Still from Hisko Hulsing’s animated sequence in “Kurt Cobain: Montage of Heck” (above) and Hulsing talking about the animation process (below)
Apart from Hulsing’s animated sequences, there are several scenes showing Cobain’s journals being scribbled, doodles and written in, created for the film by artist Stefan Nadelman. These sequences are also very skilfully done and make his notes and drawings literally come to life. I’ve rewatched them several times, each time in awe of the creativity, skill and an exceptional sensitivity to the music – the image/sound synchronisation is absolutely superb.
“Kurt Cobain: Montage of Heck” (animated sequences by Stefan Nadelman) from Bent Image Lab
Compared to both Beauty is Embarrassing and Kurt Cobain: Montage of Heck, Richard Shepard’s documentary I Knew It Was You: Rediscovering John Cazale, uses relatively little motion graphics and animation. But when it does, it is done very well indeed, bringing life to facts and ideas, and creating an emotional connection with them. Purist and some critics, for example Cynthia Fuchs from Pop Matters, seem reluctant (“Such tricks are distracting more than illuminating in this film, which is otherwise focused on the artist’s craft and talent”, she said in her review), but I would strongly disagree. If nothing else, these animated sequences make the documentary far more memorable, and, given how obscure Cazale has become, it can only be a good thing.
Animated sequence from “I Knew It Was You: Rediscovering John Cazale”
Another very interesting example of what a documentary can be is Chris Landreth‘s short film about the life of Canadian animator Ryan Larkin, who rose to fame with his psychedelic Oscar-nominated short Walking (1968) but ended up being homeless, near-forgotten, and with drug and alcohol addictions before Landreth’s documentary brought him to the attention of critics and audience again. The film, which is a computer-animated interpretation of an interview of Larkin by Landreth, was made over the course of several years following a chance meeting between the two in 2000. It was their conversation, not a storyboard (which came later) that gave the film its structure and narrative. The result is an interview-style cinéma vérité documentary with a very particular visual style and atmosphere, which is very powerful and moving. The animation was created at the Animation Arts Centre of Seneca College in Toronto, and there’s an interesting “documentary on documentary”, called Alter Egos directed by Laurence Green, which examines the process of developing the Oscar-winning animated short.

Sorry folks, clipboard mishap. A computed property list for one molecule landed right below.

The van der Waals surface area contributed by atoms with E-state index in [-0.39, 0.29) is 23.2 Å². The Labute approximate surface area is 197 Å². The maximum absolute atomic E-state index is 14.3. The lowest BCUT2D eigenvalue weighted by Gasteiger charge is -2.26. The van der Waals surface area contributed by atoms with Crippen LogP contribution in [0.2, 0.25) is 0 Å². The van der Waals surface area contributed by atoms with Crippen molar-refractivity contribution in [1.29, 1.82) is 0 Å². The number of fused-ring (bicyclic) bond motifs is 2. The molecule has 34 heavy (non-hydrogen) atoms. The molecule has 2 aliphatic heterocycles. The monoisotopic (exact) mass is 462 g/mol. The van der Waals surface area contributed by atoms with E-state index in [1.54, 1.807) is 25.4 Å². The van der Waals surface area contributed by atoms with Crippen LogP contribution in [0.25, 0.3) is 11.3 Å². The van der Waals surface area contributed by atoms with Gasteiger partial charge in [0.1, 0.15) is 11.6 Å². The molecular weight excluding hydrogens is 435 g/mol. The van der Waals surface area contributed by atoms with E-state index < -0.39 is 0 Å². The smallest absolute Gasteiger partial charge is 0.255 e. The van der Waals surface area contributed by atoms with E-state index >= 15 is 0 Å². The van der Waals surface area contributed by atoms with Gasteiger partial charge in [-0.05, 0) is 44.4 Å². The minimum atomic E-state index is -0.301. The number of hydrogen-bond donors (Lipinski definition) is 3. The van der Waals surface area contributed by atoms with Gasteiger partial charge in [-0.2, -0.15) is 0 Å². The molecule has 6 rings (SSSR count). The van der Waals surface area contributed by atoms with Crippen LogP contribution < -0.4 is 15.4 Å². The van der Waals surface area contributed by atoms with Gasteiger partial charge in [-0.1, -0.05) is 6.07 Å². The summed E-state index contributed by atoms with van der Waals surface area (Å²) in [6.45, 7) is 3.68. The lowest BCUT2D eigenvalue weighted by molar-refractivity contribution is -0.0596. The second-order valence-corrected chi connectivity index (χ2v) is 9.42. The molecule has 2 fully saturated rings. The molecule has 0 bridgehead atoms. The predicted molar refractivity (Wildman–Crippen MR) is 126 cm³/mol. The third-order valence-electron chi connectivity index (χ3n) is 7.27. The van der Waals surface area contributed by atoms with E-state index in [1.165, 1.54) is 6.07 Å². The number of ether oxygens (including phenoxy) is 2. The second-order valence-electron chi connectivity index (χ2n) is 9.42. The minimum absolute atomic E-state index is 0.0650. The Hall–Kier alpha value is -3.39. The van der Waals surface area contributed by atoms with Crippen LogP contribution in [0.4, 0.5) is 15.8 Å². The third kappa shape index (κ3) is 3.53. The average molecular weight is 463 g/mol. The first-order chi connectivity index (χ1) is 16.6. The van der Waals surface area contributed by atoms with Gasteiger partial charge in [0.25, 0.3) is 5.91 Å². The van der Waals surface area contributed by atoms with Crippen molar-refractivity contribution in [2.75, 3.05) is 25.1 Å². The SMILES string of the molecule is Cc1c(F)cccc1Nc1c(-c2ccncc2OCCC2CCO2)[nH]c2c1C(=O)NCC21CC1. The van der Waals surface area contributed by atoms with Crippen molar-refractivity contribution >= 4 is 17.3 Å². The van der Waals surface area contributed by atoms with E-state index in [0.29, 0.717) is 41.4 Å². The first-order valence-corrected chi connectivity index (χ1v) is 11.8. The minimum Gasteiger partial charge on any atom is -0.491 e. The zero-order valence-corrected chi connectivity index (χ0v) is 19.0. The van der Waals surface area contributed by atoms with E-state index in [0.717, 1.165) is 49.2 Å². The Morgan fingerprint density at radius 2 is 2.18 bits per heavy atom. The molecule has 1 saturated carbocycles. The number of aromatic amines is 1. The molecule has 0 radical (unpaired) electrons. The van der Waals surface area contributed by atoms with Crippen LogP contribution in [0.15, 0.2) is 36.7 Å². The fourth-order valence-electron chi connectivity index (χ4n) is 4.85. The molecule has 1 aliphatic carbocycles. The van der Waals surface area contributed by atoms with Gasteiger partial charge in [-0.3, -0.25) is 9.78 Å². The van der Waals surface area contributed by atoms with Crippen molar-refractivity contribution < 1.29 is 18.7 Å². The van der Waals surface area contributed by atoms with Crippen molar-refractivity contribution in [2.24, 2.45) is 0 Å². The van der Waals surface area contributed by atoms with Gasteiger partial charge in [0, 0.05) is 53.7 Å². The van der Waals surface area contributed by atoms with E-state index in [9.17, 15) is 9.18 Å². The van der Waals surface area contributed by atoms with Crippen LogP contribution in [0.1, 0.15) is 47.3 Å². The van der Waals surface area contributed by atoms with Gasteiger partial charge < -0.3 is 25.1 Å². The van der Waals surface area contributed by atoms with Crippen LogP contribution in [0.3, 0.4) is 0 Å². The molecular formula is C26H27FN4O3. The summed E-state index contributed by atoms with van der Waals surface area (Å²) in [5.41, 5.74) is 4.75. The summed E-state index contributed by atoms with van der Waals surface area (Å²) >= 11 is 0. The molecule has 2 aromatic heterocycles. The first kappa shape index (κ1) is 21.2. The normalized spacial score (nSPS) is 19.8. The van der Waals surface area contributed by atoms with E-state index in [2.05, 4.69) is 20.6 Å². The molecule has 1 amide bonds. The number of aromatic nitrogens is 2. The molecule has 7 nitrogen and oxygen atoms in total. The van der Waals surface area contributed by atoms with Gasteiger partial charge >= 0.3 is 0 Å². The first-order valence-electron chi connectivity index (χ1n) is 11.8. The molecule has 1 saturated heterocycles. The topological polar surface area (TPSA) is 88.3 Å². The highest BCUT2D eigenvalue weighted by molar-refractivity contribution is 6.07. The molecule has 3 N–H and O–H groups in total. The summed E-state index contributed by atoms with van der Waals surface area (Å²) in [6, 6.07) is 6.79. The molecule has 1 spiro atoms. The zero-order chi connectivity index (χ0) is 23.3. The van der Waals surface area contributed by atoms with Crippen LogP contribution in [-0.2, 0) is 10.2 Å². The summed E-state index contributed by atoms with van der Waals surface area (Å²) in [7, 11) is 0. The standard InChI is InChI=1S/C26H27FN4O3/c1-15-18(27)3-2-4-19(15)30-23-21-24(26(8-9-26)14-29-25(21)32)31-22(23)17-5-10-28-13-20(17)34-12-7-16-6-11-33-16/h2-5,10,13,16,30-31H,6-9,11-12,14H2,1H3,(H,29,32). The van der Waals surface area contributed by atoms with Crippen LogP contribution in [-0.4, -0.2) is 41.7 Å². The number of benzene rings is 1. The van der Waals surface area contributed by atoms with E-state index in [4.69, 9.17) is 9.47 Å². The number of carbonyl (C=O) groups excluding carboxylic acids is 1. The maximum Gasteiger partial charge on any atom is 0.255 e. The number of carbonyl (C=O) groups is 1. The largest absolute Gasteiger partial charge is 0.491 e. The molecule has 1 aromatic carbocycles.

“Ryan”, Chris Landreth‘s short film about the life of Canadian animator Ryan Larkin
Finally, I will quote Robbins featured in Beige Adams’s article, who says “None of us wants to be stuck in a documentary world where we can’t break rules. In general, I’m pleased to be working in a form where the rules are getting broken; I take that as a good sign.” I do too. When done right, animation is one of the most effective and versatile forms of communicating ideas, because it breathes life into inanimate objects and speaks to people’s emotions through visual metaphors and associations. Why not use it then in documentaries if it can really enhance the narration?